Last week, I watched the two-part PBS Frontline special on John F. Kennedy. During the Kennedy presidency, I was only in my preteen and early teen years. There was a lot I never learned about because I was busy doing typical teenage/student stuff. I was too young to understand what I did know. Plus, there were things even the best informed adults didn’t know back then.

Part I of the Frontline program left me thinking that maybe some of the reservations people had about Jack Kennedy when he announced his candidacy for president were justified. His youth and inexperience showed in some of his early decisions. But while watching Part II, I soon turned that opinion around, just as Kennedy turned himself around. He learned from his mistakes. And I learned that some of the things that may have seemed like mistakes were part of a sound negotiation strategy.

Long before The Harvard Negotiation Project coined the acronym BATNA, Kennedy displayed an innate grasp of the concept. Although I’m a fan of The Harvard Negotiation Project, I dislike the term BATNA. Even when people know that the acronym stands for “best alternative to a negotiated agreement,” they have trouble getting their minds around what that means.

I even heard a man teaching authors how to negotiate a book deal use the term BATNA to mean the exact opposite of what BATNA is. He described a bottom line and called it a BATNA. So, for my clients and trainees, I’ve coined a different term, “walkaway alternative.” In fact, a walk away alternative (or BATNA) replaces the bottom line as a more valid test of whether or not one should accept a deal on the table.

A walkaway alternative is a plan for what you’ll do if you have to walk away from the negotiating table. In other words, if you can’t come to an agreement with the other party, what is the best thing you can do for yourself, without any cooperation from that other party, to satisfy your interests?

For example, suppose I want to negotiate a raise in salary. If I use a bottom-line test, I might decide, in advance of the negotiation, that my bottom line is a $5000 per year increase. However, my walkaway alternative is the best thing I can do for myself if I can’t strike a deal with my boss. Possible elements of my walkaway alternative might include:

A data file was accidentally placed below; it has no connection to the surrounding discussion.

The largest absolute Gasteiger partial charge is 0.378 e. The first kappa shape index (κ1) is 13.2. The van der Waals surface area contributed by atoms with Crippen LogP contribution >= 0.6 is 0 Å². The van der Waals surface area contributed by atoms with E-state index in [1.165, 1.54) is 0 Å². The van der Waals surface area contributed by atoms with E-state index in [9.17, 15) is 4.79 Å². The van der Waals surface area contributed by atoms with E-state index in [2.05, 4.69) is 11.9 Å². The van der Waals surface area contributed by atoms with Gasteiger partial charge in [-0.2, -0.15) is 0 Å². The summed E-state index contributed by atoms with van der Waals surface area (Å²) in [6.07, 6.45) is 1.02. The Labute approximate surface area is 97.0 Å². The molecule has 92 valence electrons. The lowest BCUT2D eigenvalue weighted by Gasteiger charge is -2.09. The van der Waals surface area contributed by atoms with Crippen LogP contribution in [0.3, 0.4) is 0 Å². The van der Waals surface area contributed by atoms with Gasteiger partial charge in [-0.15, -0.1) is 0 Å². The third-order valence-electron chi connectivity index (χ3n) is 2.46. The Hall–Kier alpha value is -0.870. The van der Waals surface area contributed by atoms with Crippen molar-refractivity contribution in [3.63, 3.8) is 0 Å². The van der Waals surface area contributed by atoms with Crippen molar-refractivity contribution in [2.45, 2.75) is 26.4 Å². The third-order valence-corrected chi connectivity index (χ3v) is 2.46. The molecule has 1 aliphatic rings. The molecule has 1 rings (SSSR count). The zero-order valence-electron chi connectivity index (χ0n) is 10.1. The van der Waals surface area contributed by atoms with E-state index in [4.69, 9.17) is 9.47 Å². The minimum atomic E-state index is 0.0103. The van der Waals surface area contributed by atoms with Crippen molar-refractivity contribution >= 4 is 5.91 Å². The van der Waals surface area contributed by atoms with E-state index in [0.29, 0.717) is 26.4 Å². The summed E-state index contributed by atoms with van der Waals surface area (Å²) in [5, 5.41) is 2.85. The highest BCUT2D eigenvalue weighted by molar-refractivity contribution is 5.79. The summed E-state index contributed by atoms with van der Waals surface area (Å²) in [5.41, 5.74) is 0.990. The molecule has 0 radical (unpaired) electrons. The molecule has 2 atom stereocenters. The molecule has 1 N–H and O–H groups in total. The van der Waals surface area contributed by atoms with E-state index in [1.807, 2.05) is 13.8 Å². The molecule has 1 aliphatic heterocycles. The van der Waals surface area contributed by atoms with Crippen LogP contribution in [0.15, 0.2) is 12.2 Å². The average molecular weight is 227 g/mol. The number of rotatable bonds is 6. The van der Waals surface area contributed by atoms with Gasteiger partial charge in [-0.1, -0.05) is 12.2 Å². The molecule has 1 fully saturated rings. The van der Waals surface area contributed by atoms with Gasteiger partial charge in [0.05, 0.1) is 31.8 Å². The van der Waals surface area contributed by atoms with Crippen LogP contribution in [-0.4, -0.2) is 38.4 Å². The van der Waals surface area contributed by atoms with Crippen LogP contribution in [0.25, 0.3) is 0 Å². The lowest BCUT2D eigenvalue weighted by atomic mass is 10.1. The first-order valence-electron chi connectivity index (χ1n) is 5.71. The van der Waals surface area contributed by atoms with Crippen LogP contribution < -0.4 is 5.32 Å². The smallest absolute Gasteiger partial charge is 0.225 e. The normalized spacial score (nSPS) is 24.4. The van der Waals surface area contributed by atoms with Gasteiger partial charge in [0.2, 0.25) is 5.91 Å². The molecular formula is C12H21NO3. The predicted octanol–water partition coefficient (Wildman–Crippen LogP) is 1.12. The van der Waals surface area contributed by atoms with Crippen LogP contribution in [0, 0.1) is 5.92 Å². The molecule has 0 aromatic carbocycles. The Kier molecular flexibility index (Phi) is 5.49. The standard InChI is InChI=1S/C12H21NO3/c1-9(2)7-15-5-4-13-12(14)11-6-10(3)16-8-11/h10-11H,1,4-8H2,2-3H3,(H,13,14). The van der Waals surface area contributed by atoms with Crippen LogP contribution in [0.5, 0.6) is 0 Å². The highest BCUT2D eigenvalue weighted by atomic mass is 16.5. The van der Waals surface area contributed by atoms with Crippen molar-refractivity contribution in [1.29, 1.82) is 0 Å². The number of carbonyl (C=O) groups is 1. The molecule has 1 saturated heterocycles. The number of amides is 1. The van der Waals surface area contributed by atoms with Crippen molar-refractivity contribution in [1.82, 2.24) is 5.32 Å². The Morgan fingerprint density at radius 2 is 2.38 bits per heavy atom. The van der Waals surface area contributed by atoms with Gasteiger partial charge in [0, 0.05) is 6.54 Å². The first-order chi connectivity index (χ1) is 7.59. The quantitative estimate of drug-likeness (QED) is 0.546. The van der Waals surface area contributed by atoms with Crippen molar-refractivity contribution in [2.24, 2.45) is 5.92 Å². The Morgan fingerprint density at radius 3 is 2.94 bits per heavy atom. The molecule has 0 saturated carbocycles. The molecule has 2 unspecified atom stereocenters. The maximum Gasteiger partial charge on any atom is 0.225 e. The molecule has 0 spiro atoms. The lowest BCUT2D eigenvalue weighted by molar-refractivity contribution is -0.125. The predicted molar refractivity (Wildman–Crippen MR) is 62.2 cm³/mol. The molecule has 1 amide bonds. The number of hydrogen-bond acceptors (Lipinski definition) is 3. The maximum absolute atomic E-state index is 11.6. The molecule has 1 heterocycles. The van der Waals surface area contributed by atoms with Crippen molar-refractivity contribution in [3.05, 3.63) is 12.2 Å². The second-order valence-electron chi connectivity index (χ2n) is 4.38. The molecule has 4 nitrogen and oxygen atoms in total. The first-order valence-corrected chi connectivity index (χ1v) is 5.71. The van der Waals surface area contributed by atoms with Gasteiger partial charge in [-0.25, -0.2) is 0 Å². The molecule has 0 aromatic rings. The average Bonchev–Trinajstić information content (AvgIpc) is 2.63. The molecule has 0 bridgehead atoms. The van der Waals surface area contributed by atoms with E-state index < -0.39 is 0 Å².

• Stay put, and try again next year
  • Turn in my resignation immediately
  • Study my spending pattern and look for ways to economize and make my current salary go farther
  • Scout around for another job

Now I decide which element, or combination of elements, would best serve my interests if I walk away from the negotiation table, if my boss will not agree to any salary increase. I might decide that my walkaway alternative is a combination: stay put for now, look for ways to economize, and start scouting for another job.

Now I enter the negotiation, and the best increase the boss will offer is $2000 per year. My walkaway alternative is a much more valid indication of what I should do than a $5000 bottom line. Since my walkaway alternative basically involves staying in my present position until I can line up a better walkaway alternative, I have nothing to lose by accepting the $2000 raise in the meanwhile.

John Kennedy showed his grasp of this concept during the Cuban missile crisis. He had clear photographic evidence that the USSR was setting up missile bases on the island of Cuba. This would allow strikes throughout the United States mainland. Virtually all Kennedy’s advisers suggested he demand that the Russians remove the missile bases, and if they did not, the US should strike first, in other words, start a nuclear war.

Pres. Kennedy seemed to be the only one who realized that starting a nuclear war was a terrible walkaway alternative. Almost any deal he could make with Premier Khrushchev would be better.

With this knowledge, Kennedy then proceeded in a manner that demonstrated other negotiation skills. He remained calm. He did not rush into a decision before that decision really needed to be made.

Unknown to the general public at the time, Kennedy had been in contact with Khrushchev and had insisted that the Cuban missile installations be aborted. Also unknown at the time, Khrushchev had said that he would remove the Cuban missile installations if the United States would remove its missiles from Turkey.

Kennedy did not accept this offer immediately. He tested the waters to be sure it was the best he could get from the Russians before deciding what to do. At last, and having learned that the US missiles in Turkey were redundant, he accepted Khrushchev’s offer, averting a nuclear war most Americans considered inevitable.

Most importantly, he instructed everyone not to crow over the fact that the Russian ships carrying the missiles turned around and went back home, not to embarrass Khrushchev. This was completely counterintuitive to the hawks surrounding the president. But JFK had the wisdom to know that attempting to humiliate Krushchev would only put hurdles in the way of any future attempts to negotiate a disarmament or non-escalation treaty, or anything else the US might need or want to negotiate with the USSR in the future.

The Russian Premier, who had previously humiliated JFK in arms talks in Switzerland, noticed and appreciated Kennedy’s restraint after the Cuban missile stand down. He began to respect our president, not for being a stone walling tough guy who won a high stakes game of chicken (as many Americans believed), but for his wisdom. Kennedy’s restraint planted the seed of a better relationship between the two heads of state.

In the next article in this series, we’ll talk about subsequent arms negotiations between JFK and Krushchev.